The following definitions will help you determine whether you are eligible for this tax offset. Your ‘spouse’ includes another person (whether of the same sex or opposite sex) who:

  • you were in a relationship with that was registered under a prescribed state or territory law,
  • although not legally married to you, lived with you on a genuine domestic basis in a relationship as a couple.

A housekeeper is someone who kept house for you full time and also cared for your dependent children, students or invalid relatives, or your dependent spouse who received a disability support pension. A child-housekeeper is your child who kept house for you full time. Your child includes your adopted child, stepchild, ex-nuptial child or child of your spouse. However a child who is a full-time student or a full-time employee is not considered keeping house full time. Keeping house means more than simply child-minding or performing domestic duties. It includes having some responsibility for the general running of the household.

  • To be eligible to claim a spouse tax offset, your taxable income, as the primary income earner, should not exceed $150,000 for the financial year.
  • You may be eligible to claim a spouse offset if your spouse's income is less than $9254 in the financial year.
  • A Medicare reduction may also be available.
  • Your tax offset is also dependent to the period of the relationship was present. For example, if you did have your spouse for a part of the year, you would be only eligible to claim the offset on a prorate basis.
  • You will NOT be eligible for a spouse tax offset if you or your spouse are availing the FTB A or FTB B from Centrelink or Family Assistance Office.

INFORMATION REGARDING EDUCATION TAX REFUND (ETR)

The education tax refund (ETR) helps eligible families and independent students meet the cost of primary and secondary school education. You can claim the ETR for education expenses you incur while your child attends primary or secondary school. Families and approved care organisations can claim 50% of their eligible educational expenses if either of the following apply:

  • they received family tax benefit (FTB) Part A for the child.
  • a payment was made for the child that stopped them from receiving FTB Part A for that child.

Independent students may also be eligible to claim the ETR.
For the period 1 July 2009 to 30 June 2010 you can claim up to:

  • $780 for each eligible child in primary school – that is, a refund of $390
  • $1,558 for each eligible child in secondary school – that is, a refund of $779.

If your expenses exceed your refund limit for the year, any excess can go towards your following year’s refund claim, as long as you are still eligible.
Eligible education expenses include:


  • laptop computers, home computers and associated costs, including the repair and running costs of computer equipment
  • computer-related equipment such as printers, USB flash drives, and disability aids to assist in the use of computer equipment for students with special needs.
  • home internet connections, including the costs of establishing and maintaining them
  • computer software for educational use.
  • word processing, spreadsheet, database and presentation software, and internet filters and antivirus software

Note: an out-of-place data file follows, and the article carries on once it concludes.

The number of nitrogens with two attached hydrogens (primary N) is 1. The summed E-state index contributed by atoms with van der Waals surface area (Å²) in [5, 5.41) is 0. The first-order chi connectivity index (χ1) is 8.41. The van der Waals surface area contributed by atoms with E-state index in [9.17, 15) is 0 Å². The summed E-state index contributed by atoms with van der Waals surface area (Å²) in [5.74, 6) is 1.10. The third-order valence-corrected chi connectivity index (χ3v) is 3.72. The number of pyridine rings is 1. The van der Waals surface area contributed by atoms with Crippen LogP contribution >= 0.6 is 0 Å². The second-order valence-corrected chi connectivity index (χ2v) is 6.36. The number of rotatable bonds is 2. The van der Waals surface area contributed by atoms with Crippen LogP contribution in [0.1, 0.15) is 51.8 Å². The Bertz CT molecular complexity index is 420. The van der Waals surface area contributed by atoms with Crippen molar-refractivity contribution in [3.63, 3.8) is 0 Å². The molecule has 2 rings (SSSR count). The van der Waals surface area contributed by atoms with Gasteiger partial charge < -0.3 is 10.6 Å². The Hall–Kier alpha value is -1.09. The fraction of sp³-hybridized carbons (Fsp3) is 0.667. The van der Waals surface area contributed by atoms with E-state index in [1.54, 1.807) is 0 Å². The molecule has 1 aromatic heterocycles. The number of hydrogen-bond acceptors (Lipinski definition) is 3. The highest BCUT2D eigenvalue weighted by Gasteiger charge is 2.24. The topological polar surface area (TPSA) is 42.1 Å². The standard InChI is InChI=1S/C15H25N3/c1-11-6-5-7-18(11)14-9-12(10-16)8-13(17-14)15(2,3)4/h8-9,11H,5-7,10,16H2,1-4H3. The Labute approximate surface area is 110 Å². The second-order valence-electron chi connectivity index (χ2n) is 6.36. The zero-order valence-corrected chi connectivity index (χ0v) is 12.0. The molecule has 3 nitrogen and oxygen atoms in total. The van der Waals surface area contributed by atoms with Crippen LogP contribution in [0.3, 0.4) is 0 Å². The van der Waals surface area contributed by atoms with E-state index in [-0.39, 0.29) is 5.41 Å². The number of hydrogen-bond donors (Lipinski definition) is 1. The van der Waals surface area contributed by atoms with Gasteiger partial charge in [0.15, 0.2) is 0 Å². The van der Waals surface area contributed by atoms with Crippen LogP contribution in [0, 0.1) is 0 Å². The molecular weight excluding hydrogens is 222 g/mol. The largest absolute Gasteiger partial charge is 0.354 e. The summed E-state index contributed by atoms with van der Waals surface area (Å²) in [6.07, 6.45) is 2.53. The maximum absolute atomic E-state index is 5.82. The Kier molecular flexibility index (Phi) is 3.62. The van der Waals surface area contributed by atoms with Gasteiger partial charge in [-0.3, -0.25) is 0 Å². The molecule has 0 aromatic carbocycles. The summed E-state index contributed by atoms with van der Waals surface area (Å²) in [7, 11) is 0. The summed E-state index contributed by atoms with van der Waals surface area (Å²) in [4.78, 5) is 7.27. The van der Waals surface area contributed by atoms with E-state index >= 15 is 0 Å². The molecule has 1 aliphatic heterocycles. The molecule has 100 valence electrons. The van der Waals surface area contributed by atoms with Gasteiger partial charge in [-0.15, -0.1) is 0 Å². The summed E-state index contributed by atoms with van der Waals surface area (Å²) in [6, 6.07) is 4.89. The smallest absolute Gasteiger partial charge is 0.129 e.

• school textbooks and other paper-based school learning material, including prescribed textbooks, associated learning materials, study guides and stationery – for example, pencils, pens, compasses and glue, and
  • prescribed trade tools.

Expenses that are NOT eligible for the Education Tax Refund include:

  • school fees
  • school uniform expenses
  • tutoring costs
  • waiting list fees
  • student attendance at school-based extra curricular activities such as excursions and camps
  • musical instruments
  • sporting equipment
  • library book fees
  • transport
  • school subject levies – for example, payment for consumables for particular subjects such as woodwork, art or home science
  • photos
  • donations
  • tuck shop expenses
  • membership fees
  • computer games and consoles.

keep all of the eligible education expenses receipts to claim education tax refund: You need to keep records to help you or your tax agent prepare your tax return or your Education Tax Refund claim. You will also need receipts to ensure that you are able to prove your expenses claimed if we ask you to substantiate them. Eligible education expenses must be listed separately on invoices.

USEFUL TAX TIPS REGARDING BABY BONUS

From 1 July, 2004 a maternity payment, also known as a Baby Bonus is paid to families having a baby or adopting a child. This maternity payment can only be claimed directly from the Family Assistance Office. The amount is indexed annually and from 1 July, 2008 will be $5,000. From 1 January, 2009 the baby bonus will be paid to families whose income is not greater than $75,000 in the six months following the birth and it will be paid in fortnightly instalments over a six month period.

USEFUL TIPS ON CAPITAL GAINS / LOSSES

Offset capitals gains with capital losses:
Profits from selling shares or investment properties bought after 1985 will be charged capital gains tax at your marginal tax rate. Losses made on these kinds of investments can offset profits and cut your capital gains tax bill. For instance, if you made a big profit on the sale of one investment this financial year, consider selling some of your bad ones.